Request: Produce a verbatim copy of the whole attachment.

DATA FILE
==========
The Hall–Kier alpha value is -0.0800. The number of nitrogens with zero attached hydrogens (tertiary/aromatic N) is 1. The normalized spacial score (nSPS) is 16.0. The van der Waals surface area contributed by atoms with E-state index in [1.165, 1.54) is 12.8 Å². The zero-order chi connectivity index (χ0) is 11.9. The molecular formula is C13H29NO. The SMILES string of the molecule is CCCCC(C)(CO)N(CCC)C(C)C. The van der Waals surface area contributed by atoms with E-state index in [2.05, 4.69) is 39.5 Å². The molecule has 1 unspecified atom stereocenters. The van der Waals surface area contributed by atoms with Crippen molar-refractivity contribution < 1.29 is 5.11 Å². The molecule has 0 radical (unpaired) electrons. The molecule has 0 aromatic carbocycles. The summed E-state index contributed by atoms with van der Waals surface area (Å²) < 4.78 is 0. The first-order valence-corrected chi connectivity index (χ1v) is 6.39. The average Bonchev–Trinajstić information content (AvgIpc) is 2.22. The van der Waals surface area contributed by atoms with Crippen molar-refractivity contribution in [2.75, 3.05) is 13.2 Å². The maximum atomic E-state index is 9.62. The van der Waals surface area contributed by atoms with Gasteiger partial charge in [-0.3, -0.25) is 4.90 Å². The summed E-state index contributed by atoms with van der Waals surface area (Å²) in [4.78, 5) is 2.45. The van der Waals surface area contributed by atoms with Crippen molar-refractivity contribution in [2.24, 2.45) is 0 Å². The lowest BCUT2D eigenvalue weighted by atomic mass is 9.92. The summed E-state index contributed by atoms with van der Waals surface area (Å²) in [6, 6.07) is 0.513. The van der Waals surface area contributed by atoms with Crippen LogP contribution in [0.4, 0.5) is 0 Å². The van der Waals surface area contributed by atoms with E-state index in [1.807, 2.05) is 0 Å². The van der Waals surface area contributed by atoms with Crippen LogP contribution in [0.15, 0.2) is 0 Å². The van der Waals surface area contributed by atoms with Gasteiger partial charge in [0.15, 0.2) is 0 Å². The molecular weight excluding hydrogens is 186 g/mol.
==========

The Hall–Kier alpha value is -0.0800. The number of nitrogens with zero attached hydrogens (tertiary/aromatic N) is 1. The normalized spacial score (nSPS) is 16.0. The van der Waals surface area contributed by atoms with E-state index in [1.165, 1.54) is 12.8 Å². The zero-order chi connectivity index (χ0) is 11.9. The molecular formula is C13H29NO. The SMILES string of the molecule is CCCCC(C)(CO)N(CCC)C(C)C. The van der Waals surface area contributed by atoms with E-state index in [2.05, 4.69) is 39.5 Å². The molecule has 1 unspecified atom stereocenters. The van der Waals surface area contributed by atoms with Crippen molar-refractivity contribution < 1.29 is 5.11 Å². The molecule has 0 radical (unpaired) electrons. The molecule has 0 aromatic carbocycles. The summed E-state index contributed by atoms with van der Waals surface area (Å²) < 4.78 is 0. The first-order valence-corrected chi connectivity index (χ1v) is 6.39. The average Bonchev–Trinajstić information content (AvgIpc) is 2.22. The van der Waals surface area contributed by atoms with Crippen molar-refractivity contribution in [2.75, 3.05) is 13.2 Å². The maximum atomic E-state index is 9.62. The van der Waals surface area contributed by atoms with Gasteiger partial charge in [-0.3, -0.25) is 4.90 Å². The summed E-state index contributed by atoms with van der Waals surface area (Å²) in [4.78, 5) is 2.45. The van der Waals surface area contributed by atoms with Crippen molar-refractivity contribution in [2.24, 2.45) is 0 Å². The lowest BCUT2D eigenvalue weighted by atomic mass is 9.92. The summed E-state index contributed by atoms with van der Waals surface area (Å²) in [6, 6.07) is 0.513. The van der Waals surface area contributed by atoms with Crippen LogP contribution in [0.4, 0.5) is 0 Å². The van der Waals surface area contributed by atoms with E-state index in [1.807, 2.05) is 0 Å². The van der Waals surface area contributed by atoms with Crippen LogP contribution in [0.15, 0.2) is 0 Å². The van der Waals surface area contributed by atoms with Gasteiger partial charge in [0.15, 0.2) is 0 Å². The molecular weight excluding hydrogens is 186 g/mol.